Genetic variants at ARG1 locus and their associations to T2DM have not been studied to date. Therefore, it was of great interest to investigate the association of rs2781665 and rs2781666 at ARG1 locus to T2DM. Interestingly, data from the current investigation revealed a significant association of aforesaid SNPs to T2DM. The variant genotypes, at both loci, have shown a significant link to T2DM. The risk of the variant alleles at rs2781665 and rs2781666 were 1.9 and 1.7-fold respectively, higher in the subjects of T2DM. We observed that T-T haplotype rs2781665/rs2781666 (chr6: 131893247-131893559) at ARG1 locus confer the risk of T2DM. Being first ever attempt to study the genetic variants at ARG1 locus and their associations to T2DM is incomparable and invites the scientific community to reproduce/exclude our findings by designing similar studies in different populations and /or sub-populations. However, Sediri and colleagues (2010[20]) showed concordant results of significant association between variant genotype/allele at rs2781666 and myocardial infarction. Similarly, Dumont et al. (2007[7]) showed an increased risk of developing myocardial infarction with a variant genotype of rs2781666. Conversely others have reported a non-significant association to the disease (Meroufel et al., 2009[14]). Studies showed that rs2781665-A/T is in stronger linkage disequilibrium with rs2781666-G/T and rs60389358-C/T. Minor allele T (of rs2781665) was found to be significantly associated with asthma (Litonjua et al., 2008[12]). Likewise, regulatory haplotypes generated from ARG1 genetic polymorphisms had significantly altered the risk of asthma (Duan et al., 2011[6]). The inconsistency between our study and other studies might be the selection of disease phenotype, and/or subject ethnic backgrounds. However, findings from our study should be treated cautiously, as more in-depth studies are invited/required to confirm the novel observations, we have proposed, from another ethnic region.

In the current study, we investigated a relationship of ARG1 polymorphism with arginase-1 levels and hs-CRP in patients. The variant genotype at rs2781666 and rs2718665 are associated with significantly higher levels of arginase-1 and hs-CRP in diabetic cases. The functional correlations between ARG1 polymorphisms and the disease phenotype are still unknown. However, in another case-control study, the variant genotype of rs2781666 at ARG1 locus was significantly linked to the increased arginase activity in patients diagnosed with essential hypertension (EH). High arginase was also significantly associated to the reduced concentrations of nitrite and nitrate in subjects of EH (Shah et al., 2018[21]). The findings of the current study are consistent with previous reports showing that hyperglycemia and diabetes mellitus lead to the up-regulation of arginase-1, resulting in reduced nitric oxide-mediated dilation in human coronary arteries. Alterations in insulin signaling pathway may prone arginase up-regulation, which reduces the level of l-arginine and thereby limiting nitric oxide synthesis (Bagi et al., 2013[2]). Additionally, we showed an increased concentration of hs-CRP in T2DM associated to variant genotype at rs2718665 and rs2718666. CRP is a substantial inflammatory marker associated to increased risk of coronary artery disease in subjects with diabetes mellitus (Pfützner and Forst, 2006[15]). Positive correlation between high CRP and genetic variation in ARG1 has been reported in a whole genome-wide association study (Vinayagamoorthy et al., 2014[24]). Data from current study showed that arginase-1 and variants of ARG1 may be associated with increased risk of promoting an inflammatory response as evidenced by elevated CRP levels in type 2 diabetes mellitus.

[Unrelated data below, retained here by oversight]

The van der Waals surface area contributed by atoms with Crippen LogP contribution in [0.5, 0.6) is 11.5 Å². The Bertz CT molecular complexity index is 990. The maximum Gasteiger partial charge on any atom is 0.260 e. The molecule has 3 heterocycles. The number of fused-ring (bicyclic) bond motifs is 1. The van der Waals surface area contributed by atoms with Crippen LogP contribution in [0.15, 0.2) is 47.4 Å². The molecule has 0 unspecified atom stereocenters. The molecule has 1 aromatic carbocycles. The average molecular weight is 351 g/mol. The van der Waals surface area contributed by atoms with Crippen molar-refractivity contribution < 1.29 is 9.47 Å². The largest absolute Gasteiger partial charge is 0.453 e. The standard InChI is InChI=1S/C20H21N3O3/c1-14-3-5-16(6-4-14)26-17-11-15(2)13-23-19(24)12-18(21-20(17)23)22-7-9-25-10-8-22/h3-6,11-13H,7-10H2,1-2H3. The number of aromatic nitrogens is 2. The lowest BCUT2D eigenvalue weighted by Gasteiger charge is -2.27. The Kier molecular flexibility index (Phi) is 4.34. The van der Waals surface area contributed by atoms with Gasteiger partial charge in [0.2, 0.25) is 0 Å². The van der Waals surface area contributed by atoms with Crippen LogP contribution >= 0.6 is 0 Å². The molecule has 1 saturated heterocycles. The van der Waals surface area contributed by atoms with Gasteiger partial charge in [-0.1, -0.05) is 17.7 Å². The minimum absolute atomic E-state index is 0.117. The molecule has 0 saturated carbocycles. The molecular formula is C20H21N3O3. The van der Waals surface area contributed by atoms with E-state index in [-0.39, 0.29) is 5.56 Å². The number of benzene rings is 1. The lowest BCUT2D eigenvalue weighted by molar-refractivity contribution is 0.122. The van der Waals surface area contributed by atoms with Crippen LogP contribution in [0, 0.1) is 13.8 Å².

Our study has some limitation: the study is restricted to two tag SNPs of ARG1 in Pakistani samples. The second, we could not determine the nitric oxide catabolites in this study; therefore, we intend to extend our findings to investigate the relationship between arginase and nitric oxide in diabetic patients. Therefore, replicate studies are invited to achieve a better and accurate conclusion on the baseline results provided in our study.

In conclusion, we have demonstrated the association of arginase-1 levels and ARG1 polymorphisms at rs2781666 and rs2781665 to T2DM in subjects originated in Pakistan. The variant genotype/minor allele T at rs2781666 and rs2781665 are contributory factors in escalating the level of arginase-1. Therefore, we wish to propose single-nucleotide polymorphisms at ARG1 locus are likely to be associated in generation of T2DM phenotypes in Pakistani samples.


Authors are thankful to the Higher Education Commission, Islamabad, Pakistan, for funding under the project NO.21-523/SRGP/ R&D/HEC/201. We wish to thank all individuals for their volunteer participation in the study. The authors are thankful to the Humayoon Shafique Satti for their help in sample collection. The authors are thankful to Maahil Arshad, Victoria Park Collegiate Institute, Toronto, Canada, for proofreading the final draft of manuscript.

Conflict of interest

No conflict of interest has been disclosed by the study investigators.



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Figure 1: Influence of ARG1 polymorphisms on the circulating levels of arginase-1 and hs-CRP in diabetic patients. The data represent mean ± SE. (A) Serum arginase-1 levels among the carriers of different genotype of rs2781666-G/T, P< 0.001. (B) Serum hs-CRP levels among the carriers of different genotype of rs2781666-G/T P< 0.0001. (C) Serum arginase-1 levels among the carriers of different genotype of rs2781665-A/T, P< 0.001. (D) Serum hs-CRP levels among the carriers of different genotype of rs2781665-A/T, P< 0.001. Analysis was carried out by 1-way-analyses of variance.


Table 1: Basic and clinical characteristics of patients with type 2 diabetes mellitus and control subjects

Table 2: Genotype and allele distribution of ARG1 rs2781666-G/T and rs2781665-A/T polymorphisms in patients with type 2 diabetes mellitus and healthy control subjects

Table 3: Binary logistic regression analysis in all subjects when type 2 diabetes mellitus was taken as a response variable

Table 4: Distribution of the ARG1 haplotypes at rs2781666 and rs2781665 in type 2 diabetic patients and healthy control subjects, respectively.

[*] Corresponding Author:

Dr. (Ph.D) Sabir Hussain, Department of Biosciences, COMSATS University Islamabad, Park Road, Chak Shazad, Islamabad 45550, Pakistan; Phone: 0092-51-90496113, eMail: